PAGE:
Prada in Wonderland
The firm has not been able to improve its profitability, although it is true that margins are falling less than before.
Few things feel as good to a stock as beating forecasts. When the market has a negative expectations about the future of a company is not tasteful dish, of course, but when the company is able to overcome them the effect on the market price is often tremendous, whether news are good or not.
The last case we have seen is Prada. The company listed on the Hong Kong Stock Exchange said first-half net profit rose 23% to €188 million. This news, negative a priori, was greeted with euphoria by the stock market because experts expected a greater drop -of over 30%-. Never mind that the company got this relative improvement thanks to cost savings, not by an improvement in revenues (which increased a meager 4% after several quarters of decline).
Nor did it matter that there was not due to the improved profitability of its products, neither. Investors were not even aware that rival groups were able to raise their profit despite the China situation, unlike Prada. The stock rose as many as 11% after the announcement.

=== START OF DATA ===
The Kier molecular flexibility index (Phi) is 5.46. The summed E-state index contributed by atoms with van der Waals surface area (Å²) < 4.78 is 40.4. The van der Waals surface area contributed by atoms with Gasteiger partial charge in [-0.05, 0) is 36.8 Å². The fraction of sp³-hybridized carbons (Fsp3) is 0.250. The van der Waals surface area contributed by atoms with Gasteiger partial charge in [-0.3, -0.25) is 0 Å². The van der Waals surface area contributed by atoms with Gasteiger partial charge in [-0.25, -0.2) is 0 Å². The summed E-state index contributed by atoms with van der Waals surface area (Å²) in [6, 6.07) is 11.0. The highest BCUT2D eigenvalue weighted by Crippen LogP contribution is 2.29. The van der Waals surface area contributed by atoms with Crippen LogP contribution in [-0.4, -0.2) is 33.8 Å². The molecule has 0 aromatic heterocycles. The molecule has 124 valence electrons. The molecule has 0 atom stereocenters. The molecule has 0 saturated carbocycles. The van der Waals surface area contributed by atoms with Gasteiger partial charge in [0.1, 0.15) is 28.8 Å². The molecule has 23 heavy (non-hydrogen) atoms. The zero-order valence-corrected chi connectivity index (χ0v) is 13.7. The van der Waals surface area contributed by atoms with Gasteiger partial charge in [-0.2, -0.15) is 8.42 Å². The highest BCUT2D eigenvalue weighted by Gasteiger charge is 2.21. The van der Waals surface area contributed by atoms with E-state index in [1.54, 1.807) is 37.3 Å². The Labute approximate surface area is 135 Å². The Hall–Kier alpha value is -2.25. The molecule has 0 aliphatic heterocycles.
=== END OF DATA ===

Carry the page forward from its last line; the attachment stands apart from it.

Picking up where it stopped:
The company launched an emergency plan to try to change the course of its business. Two years’ continuous worsening of its results provoked a sharp decline in its market price, losing more than half of its market capitalization (from more than €75 per share at the end of 2013 to less than €30 per share this year, a decline of more than 60%). Within the plan included measures such as slowing its expansion, launch new products and an efficiency plan across the group globally, with the aim of reducing costs.
The plan has been successful, something that was already seen in the first fiscal quarter and has been now totally confirmed. To try to explain the market reaction, experts note the good progress in the second quarter, showing a clear acceleration compared to the first, indicating a positive trend for the second half of the year. That means the market would be anticipating what will come in the next two quarters. They also note that although the company has not been able to improve its profitability, it is true that margins are falling less than before, which would also be a positive leading indicator.
These commentaries would be in line with recent reports published about the company. The company has received less than five negative reviews of its earnings expectations in the last two months, something that had not happened since 2013. The average target price of 30 experts who follow the stock is HK$37.3, with an uprising potential of 9% (although only 1 of these 30 firms recommends to “buy” the stock with a majority recommending “hold”).
Disclosure: The author is not responsible for the views expressed in the article. The text was written freely expressing ideas, without receiving any compensation. The author has no business relationship with any of the companies whose shares are listed in this article.